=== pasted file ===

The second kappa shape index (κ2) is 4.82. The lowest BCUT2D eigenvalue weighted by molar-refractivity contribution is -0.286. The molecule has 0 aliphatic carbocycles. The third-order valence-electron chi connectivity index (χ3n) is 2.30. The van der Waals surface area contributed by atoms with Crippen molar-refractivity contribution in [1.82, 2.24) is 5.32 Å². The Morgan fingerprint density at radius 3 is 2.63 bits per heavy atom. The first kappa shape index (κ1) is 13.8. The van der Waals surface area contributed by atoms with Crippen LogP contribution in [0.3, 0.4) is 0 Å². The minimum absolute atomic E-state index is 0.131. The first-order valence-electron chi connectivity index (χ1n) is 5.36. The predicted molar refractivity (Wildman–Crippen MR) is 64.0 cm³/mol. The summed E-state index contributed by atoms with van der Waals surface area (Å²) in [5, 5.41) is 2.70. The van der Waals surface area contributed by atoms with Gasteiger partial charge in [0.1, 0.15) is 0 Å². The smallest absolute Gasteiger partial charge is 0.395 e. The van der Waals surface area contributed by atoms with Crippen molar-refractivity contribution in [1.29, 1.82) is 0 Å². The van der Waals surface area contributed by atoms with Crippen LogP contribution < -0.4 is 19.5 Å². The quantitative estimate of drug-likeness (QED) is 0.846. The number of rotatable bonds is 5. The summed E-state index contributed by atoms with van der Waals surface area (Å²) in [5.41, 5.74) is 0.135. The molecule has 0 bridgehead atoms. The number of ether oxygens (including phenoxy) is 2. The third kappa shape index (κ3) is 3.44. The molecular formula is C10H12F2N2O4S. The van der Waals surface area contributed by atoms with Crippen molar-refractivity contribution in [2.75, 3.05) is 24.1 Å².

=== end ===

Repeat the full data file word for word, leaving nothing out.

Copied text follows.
The second kappa shape index (κ2) is 4.82. The lowest BCUT2D eigenvalue weighted by molar-refractivity contribution is -0.286. The molecule has 0 aliphatic carbocycles. The third-order valence-electron chi connectivity index (χ3n) is 2.30. The van der Waals surface area contributed by atoms with Crippen molar-refractivity contribution in [1.82, 2.24) is 5.32 Å². The Morgan fingerprint density at radius 3 is 2.63 bits per heavy atom. The first kappa shape index (κ1) is 13.8. The van der Waals surface area contributed by atoms with Crippen LogP contribution in [0.3, 0.4) is 0 Å². The minimum absolute atomic E-state index is 0.131. The first-order valence-electron chi connectivity index (χ1n) is 5.36. The predicted molar refractivity (Wildman–Crippen MR) is 64.0 cm³/mol. The summed E-state index contributed by atoms with van der Waals surface area (Å²) in [5, 5.41) is 2.70. The van der Waals surface area contributed by atoms with Gasteiger partial charge in [0.1, 0.15) is 0 Å². The smallest absolute Gasteiger partial charge is 0.395 e. The van der Waals surface area contributed by atoms with Crippen molar-refractivity contribution in [1.29, 1.82) is 0 Å². The van der Waals surface area contributed by atoms with Crippen LogP contribution < -0.4 is 19.5 Å². The quantitative estimate of drug-likeness (QED) is 0.846. The number of rotatable bonds is 5. The summed E-state index contributed by atoms with van der Waals surface area (Å²) in [5.41, 5.74) is 0.135. The molecule has 0 bridgehead atoms. The number of ether oxygens (including phenoxy) is 2. The third kappa shape index (κ3) is 3.44. The molecular formula is C10H12F2N2O4S. The van der Waals surface area contributed by atoms with Crippen molar-refractivity contribution in [2.75, 3.05) is 24.1 Å².